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Unemployment down by 102,000 to seven-year low

Published 11/11/2015

The jobless total was slashed by 102,000 in the quarter to September to 1.75 million
The jobless total was slashed by 102,000 in the quarter to September to 1.75 million

Unemployment has fallen by more than 100,000 to its lowest level in over seven years while the number of people in work continues to break records.

The Government welcomed new figures showing a record 31.2 million people are in employment, 419,000 more than a year ago and up by 177,000 over the quarter to September.

The jobless total was cut by 102,000 in the latest quarter to 1.75 million - 103,000 fewer than the previous three months and 210,000 down on a year ago.

But the claimant count has increased for the third month in a row, up by 3,300 in October to 795,500, said the Office for National Statistics (ONS).

Average earnings increased by 2.5% in the year to September, down by 0.3% on the previous month.

The employment rate has reached 73.7%, the highest since comparable records began in 1971.

The record rate for women (69%) is partly due to changes in the state pension age, resulting in fewer retiring between the ages of 60 and 65.

ONS statistician Nick Palmer said: "These figures continue the recent strengthening trend in the labour market, with a new record high in the employment rate and the unemployment rate still at its lowest level since spring 2008."

Unite cautioned that the jobs recovery was being fuelled by self-employment and low-paid, insecure, part-time jobs.

General secretary Len McCluskey said: "While any fall in unemployment is welcome, scratch the surface and a different picture emerges.

"We are seeing a re-balancing of the economy away from decent secure jobs to a world where people are increasingly being employed in low-paid, insecure work, desperate for the security of a permanent job.

"The government's long-term economic plan is nothing more than meaningless spin for the millions of workers trying to make ends meet as Chancellor George Osborne seeks to take the axe to tax credits."

The number of job vacancies fell by 5,000 over the last quarter to 736,000 while self-employment has increased by 30,000 to 4.5 million.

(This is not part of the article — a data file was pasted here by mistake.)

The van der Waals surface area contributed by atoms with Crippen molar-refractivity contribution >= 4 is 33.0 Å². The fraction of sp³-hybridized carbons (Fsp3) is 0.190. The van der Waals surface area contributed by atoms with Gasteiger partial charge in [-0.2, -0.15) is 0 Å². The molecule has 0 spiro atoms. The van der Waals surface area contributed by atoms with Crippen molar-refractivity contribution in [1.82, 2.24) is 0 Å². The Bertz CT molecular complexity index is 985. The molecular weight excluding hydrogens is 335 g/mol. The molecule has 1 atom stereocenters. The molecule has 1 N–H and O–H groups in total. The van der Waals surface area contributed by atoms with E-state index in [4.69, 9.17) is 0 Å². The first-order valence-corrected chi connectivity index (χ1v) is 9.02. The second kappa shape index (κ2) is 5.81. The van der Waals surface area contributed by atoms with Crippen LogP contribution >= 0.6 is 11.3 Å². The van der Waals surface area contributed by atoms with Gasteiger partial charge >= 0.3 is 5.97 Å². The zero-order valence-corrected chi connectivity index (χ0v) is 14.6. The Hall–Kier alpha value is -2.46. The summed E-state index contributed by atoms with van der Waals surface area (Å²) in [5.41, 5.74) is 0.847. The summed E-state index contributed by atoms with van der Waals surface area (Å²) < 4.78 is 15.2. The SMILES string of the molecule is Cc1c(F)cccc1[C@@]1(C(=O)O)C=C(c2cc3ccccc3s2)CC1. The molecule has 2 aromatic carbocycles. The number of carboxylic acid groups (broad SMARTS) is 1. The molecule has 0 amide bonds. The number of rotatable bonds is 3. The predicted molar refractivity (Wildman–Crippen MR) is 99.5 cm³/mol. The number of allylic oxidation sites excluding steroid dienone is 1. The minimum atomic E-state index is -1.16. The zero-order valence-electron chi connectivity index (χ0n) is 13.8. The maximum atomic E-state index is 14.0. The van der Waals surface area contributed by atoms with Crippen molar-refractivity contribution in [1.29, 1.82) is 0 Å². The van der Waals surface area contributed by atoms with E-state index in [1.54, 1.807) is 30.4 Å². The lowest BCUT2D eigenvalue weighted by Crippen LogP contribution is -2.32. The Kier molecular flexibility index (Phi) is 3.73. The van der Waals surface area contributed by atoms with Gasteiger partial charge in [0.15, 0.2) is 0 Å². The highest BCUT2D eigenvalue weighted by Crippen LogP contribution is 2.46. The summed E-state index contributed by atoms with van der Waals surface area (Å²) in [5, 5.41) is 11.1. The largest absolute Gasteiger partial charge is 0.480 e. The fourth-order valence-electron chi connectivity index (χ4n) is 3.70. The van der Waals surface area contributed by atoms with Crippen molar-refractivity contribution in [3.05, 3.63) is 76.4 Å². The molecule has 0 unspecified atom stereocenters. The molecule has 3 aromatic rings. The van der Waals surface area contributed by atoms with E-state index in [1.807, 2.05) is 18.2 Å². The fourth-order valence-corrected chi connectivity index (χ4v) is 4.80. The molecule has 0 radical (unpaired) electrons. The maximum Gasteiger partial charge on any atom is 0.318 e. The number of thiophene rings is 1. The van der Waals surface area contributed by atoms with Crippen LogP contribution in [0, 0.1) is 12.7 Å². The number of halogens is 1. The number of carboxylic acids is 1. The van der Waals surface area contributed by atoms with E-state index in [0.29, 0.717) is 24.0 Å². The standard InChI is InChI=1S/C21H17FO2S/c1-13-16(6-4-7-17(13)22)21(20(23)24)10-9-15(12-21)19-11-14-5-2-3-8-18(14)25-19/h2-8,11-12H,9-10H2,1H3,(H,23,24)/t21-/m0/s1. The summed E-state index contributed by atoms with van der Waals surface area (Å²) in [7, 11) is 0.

The number of people working part-time wanting a full-time job has fallen by 30,000 to 1.2 million.

The number of non-UK nationals working in the country has increased from 986,000 in 1997 to 3.2 million now.

Non-UK nationals from the EU working in this country increased by 324,000 to 2.02 million over the past year while the figure for non-UK nationals from outside the EU was little changed at 1.2 million.

The UK's unemployment rate has fallen by 0.3% to 5.3%, compared with an EU average of 9.3%. The highest rates are in Greece (25%) and Spain (21.6%) while the lowest is in Germany (4.5%).

Employment Minister Priti Patel said: " With two million more people in work since 2010, the unemployment rate at its lowest in seven years and the number of people on one of the main out-of-work benefits down by a million since 2010, it is clear that this Government is transforming lives for the better, and creating the higher wage, lower welfare society that British people want to see."

The number of hours people worked on average fell by 0.2 a week to 31.9 in the quarter to September from the three months to June, with analysts saying this reflected the increase in part-time jobs.

Matt Whittaker, chief economist at the Resolution Foundation think tank, said: "It is encouraging to see employment rising again after a bumpy few months.

"But the slowdown in the pace of the UK's pay recovery may signal that the rebound enjoyed during much of 2015 has eased."

David Kern, chief economist at the British Chambers of Commerce, said: "This is another strong set of labour market figures. The further fall in youth unemployment is good news but it is still almost three times the national average.

"While the UK economy remains solid, we can't rest on our laurels when the international background is becoming more uncertain. British businesses need stability, supported by low interest rates for the medium term."

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